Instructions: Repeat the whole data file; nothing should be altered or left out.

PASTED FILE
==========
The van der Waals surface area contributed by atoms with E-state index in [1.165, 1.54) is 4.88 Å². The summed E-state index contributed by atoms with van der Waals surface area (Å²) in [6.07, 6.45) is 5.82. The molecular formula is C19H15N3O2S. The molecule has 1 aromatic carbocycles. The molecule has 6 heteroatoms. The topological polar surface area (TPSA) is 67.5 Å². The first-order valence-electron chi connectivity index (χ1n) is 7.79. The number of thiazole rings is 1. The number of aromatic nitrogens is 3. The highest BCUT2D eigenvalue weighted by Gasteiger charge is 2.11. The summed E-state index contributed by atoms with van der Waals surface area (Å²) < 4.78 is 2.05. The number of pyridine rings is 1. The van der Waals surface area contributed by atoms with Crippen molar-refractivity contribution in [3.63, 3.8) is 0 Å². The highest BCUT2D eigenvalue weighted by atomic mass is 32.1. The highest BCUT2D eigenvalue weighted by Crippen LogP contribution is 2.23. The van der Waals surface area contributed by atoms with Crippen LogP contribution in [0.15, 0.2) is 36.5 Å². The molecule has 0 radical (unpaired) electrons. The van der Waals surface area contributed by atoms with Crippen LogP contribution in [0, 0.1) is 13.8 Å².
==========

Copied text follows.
The van der Waals surface area contributed by atoms with E-state index in [1.165, 1.54) is 4.88 Å². The summed E-state index contributed by atoms with van der Waals surface area (Å²) in [6.07, 6.45) is 5.82. The molecular formula is C19H15N3O2S. The molecule has 1 aromatic carbocycles. The molecule has 6 heteroatoms. The topological polar surface area (TPSA) is 67.5 Å². The first-order valence-electron chi connectivity index (χ1n) is 7.79. The number of thiazole rings is 1. The number of aromatic nitrogens is 3. The highest BCUT2D eigenvalue weighted by Gasteiger charge is 2.11. The summed E-state index contributed by atoms with van der Waals surface area (Å²) < 4.78 is 2.05. The number of pyridine rings is 1. The van der Waals surface area contributed by atoms with Crippen molar-refractivity contribution in [3.63, 3.8) is 0 Å². The highest BCUT2D eigenvalue weighted by atomic mass is 32.1. The highest BCUT2D eigenvalue weighted by Crippen LogP contribution is 2.23. The van der Waals surface area contributed by atoms with Crippen LogP contribution in [0.15, 0.2) is 36.5 Å². The molecule has 0 radical (unpaired) electrons. The van der Waals surface area contributed by atoms with Crippen LogP contribution in [0, 0.1) is 13.8 Å².